The Ink Blot President
The record suggests that the President has been reasonably consistent in the positions he staked out during his election campaign and his presidency. But we all seem to have trouble seeing it. Why?
As Frank Rich pointed out in Sunday’s New York Times, he is seen as “either an overintellectual, professorial wuss or a ruthless Chicago machine pol rivaling the original Boss Daley. He is either a socialist redistributing wealth to the undeserving poor or a tool of Wall Street’s Goldman Sachs elite. He is a terrorist-coddling, A.C.L.U.-tilting lawyer or a closet Cheneyite upholding the worst excesses of the Bush administration’s end run on the Constitution. He is a lightweight celebrity who’s clueless without a teleprompter or a Machiavellian mastermind who has ingeniously forged his Hawaiian birth certificate, covered up his ties to Islamic radicals and bamboozled the entire mainstream press. He is the reincarnation of J.F.K., L.B.J., F.D.R., Reagan, Hitler, Stalin, Adlai Stevenson or Nelson Mandela.” (See, “It’s a Bird, It’s a Plane, It’s Obama!”)
To be sure, all public figures are vulnerable to this Rorschach effect, unless they become caricatures of themselves. Moreover, Obama is less an ideologue than a pragmatist, a “shape-shifter.” But this extreme degree of variability calls for explanation.
The underlying psychological principle here is that we see by categories. The mind takes the raw sense data it gets and does its best to fit into preexisting slots, a capacity that was a huge advantage in our evolutionary struggle to respond rapidly to events. If we had to consciously consider everything we experienced and decide how to respond, no doubt, we would not have made it as a species.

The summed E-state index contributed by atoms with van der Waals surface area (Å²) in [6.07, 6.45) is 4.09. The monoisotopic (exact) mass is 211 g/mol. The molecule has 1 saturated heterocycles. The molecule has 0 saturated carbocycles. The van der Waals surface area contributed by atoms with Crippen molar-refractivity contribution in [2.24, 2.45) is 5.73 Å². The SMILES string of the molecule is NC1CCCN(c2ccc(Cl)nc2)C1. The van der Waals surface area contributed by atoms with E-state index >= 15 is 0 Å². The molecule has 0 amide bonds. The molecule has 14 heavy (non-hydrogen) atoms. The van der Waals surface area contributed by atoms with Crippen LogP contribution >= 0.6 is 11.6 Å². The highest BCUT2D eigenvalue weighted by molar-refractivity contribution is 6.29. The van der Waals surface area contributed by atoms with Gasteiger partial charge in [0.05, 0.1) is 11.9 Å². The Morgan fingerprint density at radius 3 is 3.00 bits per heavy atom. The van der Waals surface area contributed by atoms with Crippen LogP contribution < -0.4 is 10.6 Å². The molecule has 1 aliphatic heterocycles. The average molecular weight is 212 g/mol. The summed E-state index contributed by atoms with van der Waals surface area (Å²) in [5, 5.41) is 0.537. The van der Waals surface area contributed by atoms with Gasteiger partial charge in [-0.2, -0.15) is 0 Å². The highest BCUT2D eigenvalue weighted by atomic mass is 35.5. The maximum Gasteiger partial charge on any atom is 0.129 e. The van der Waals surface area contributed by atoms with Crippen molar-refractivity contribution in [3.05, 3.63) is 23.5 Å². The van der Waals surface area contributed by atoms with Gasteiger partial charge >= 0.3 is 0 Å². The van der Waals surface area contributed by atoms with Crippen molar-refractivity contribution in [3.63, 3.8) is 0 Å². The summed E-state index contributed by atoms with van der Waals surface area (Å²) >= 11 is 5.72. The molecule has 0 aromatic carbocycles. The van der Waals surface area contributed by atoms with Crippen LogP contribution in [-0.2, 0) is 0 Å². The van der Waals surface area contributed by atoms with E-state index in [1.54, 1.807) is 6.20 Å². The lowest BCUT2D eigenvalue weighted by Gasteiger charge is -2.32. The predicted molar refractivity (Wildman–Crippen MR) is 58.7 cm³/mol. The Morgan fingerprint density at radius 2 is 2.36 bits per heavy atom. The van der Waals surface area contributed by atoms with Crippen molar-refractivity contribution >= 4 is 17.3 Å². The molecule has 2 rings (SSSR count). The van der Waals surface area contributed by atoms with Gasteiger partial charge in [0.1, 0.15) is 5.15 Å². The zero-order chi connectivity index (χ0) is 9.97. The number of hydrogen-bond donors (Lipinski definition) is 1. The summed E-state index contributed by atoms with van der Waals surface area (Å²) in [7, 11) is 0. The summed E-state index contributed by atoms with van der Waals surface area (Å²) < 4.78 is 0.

But Obama confounds our established categories. For one thing, he is black. That, in itself, links to a host of categories for all of us, along with a host of divergent assumptions. Then, he is our first black president, and we don’t have much experience with that category in our minds, much less reconciling the categories of blackness with those for presidential.
Moreover, his arrival on the political stage was meteoric. We really didn’t have much of a chance to get to know him and figure our where in our minds he belonged. In 2004, he gave an inspiring talk to the Democratic National Convention. Four years later, he became its candidate for President. As a junior senator from Illinois, he did not have much opportunity to become known to us all.
So our minds are still struggling to put together what we know about him. The task would be hard enough in the best of circumstances but, in this tumultuous environment, charged with conflicting hopes and fears, distracted by the noise of accusations and counter accusations in the media, it may take a long time to establish the new categories we need to make sense of him.
Clearly we won’t all agree on what they are, but they are sure to be less contradictory and bewildering than they seem now.